Besides, none of that was as painful as discovering how ruthless people could be, attacking her mother because she (Millie) doesn‘t have a child. For the longest time, she could not even share the story without crying, because of how emotionally overwhelming it was.
“There was a time people were saying extremely nasty things about me. Even though not having a child did not affect me, what people were saying about it really affected my mother. People used very derogatory terms. One day, I told some friends in Parliament to talk to those people and tell them that they did not have to go that personal, for my mother’s sake. The next day my mother collapsed and died.”
After that, people attacked her using her mother’s death. “That really affected me for a long time because I was dealing with politics as if it was a love affair and thinking with my heart. So I learned to deal with politics with my head. The love is now only for Mr Magugu Mabona, my husband. Now, I only follow what makes sense and what appeals to what I believe in.”
At some point, she announced that she wanted to have a baby at 53. By her own admission, children love her, and she loves children, which is also evidenced by the fact that she is currently living with her niece’s children. They call her “granty”, because to them she is a grandmother who is also an aunty.
Originally, it was not a choice not to have her own baby. She had fibroids that were discovered late and caused problems, then got married to a man who lived in Zimbabwe, at 38. “So at first I had every factor working against me when it came to having children naturally. But with all that in mind, I would have put a lot of effort to get one if I wanted but I have not. I took a long time to go for surgery for the fibroids and I have not gone for assisted reproduction,” she says.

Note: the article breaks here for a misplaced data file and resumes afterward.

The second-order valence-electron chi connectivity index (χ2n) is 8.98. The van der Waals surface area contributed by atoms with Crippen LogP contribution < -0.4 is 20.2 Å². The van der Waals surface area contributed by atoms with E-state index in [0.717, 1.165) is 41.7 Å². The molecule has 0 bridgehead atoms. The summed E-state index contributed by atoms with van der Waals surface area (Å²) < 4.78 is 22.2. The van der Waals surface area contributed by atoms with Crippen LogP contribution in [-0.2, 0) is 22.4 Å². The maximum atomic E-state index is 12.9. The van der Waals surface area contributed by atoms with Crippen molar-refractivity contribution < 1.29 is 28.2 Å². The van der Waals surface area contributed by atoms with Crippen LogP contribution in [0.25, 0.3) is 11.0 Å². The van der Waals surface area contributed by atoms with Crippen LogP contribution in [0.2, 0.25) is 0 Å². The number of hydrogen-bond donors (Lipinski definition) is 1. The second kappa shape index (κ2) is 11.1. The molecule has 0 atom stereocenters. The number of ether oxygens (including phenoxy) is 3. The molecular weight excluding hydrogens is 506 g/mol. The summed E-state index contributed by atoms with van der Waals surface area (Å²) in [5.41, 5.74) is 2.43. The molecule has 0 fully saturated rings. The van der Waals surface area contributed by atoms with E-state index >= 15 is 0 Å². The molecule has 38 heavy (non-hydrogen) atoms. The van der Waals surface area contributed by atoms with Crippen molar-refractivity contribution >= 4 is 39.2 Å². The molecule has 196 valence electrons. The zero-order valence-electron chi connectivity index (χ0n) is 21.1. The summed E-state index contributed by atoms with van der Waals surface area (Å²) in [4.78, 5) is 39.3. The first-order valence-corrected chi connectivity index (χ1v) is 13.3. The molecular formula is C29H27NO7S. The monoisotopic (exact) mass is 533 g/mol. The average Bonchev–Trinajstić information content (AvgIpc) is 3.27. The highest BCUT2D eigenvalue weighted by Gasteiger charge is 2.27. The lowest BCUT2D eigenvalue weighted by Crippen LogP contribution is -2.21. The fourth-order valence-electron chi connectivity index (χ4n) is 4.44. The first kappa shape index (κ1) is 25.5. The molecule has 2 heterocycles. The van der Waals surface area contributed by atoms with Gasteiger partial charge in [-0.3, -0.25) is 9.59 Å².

She admits that the one time she felt strongly about having a child was when she lost her mother.
“A mother and child are the two people you can love unconditionally and I missed feeling that kind of love. That was the only time I went to a doctor and said I was thinking of having assisted reproduction, but then I never went back. I am praying about it and I will decide, but I am not defined by conventional things. Having a child does not define me. I am complete and beautiful without a child. If after one year I still haven’t decided whether I want a child, then I will forget about it,” she says.
One thing that truly irks her is when people attempt to use sex as a weapon against women. “You cannot use it as a basis to demean us. If your mother did not love sex how are you here then? Or did you arrive through osmosis?” she asks, laughing.
She narrates an experience when someone once tried to blackmail her by saying he had damning photographs of her, which he would publish if she did not send him money. “I told him, ‘Unless you have a photo showing that I have a new invention of sex, publish them. I told him that as a married woman for sure I must be having sex so be my guest, post them and I would even provide additional details surrounding the event if people wanted them.”
She will not reveal what to expect of her in future, thus keeping friends and foes guessing. “One of the things I have learned in the politics is that you must have one person that knows your strategy. You must learn to share that strategy with that one person. That one person is yourself. I can assure you the only person who knows what I want to be, is me. And I will only say it at the right time. Right now it is too early.”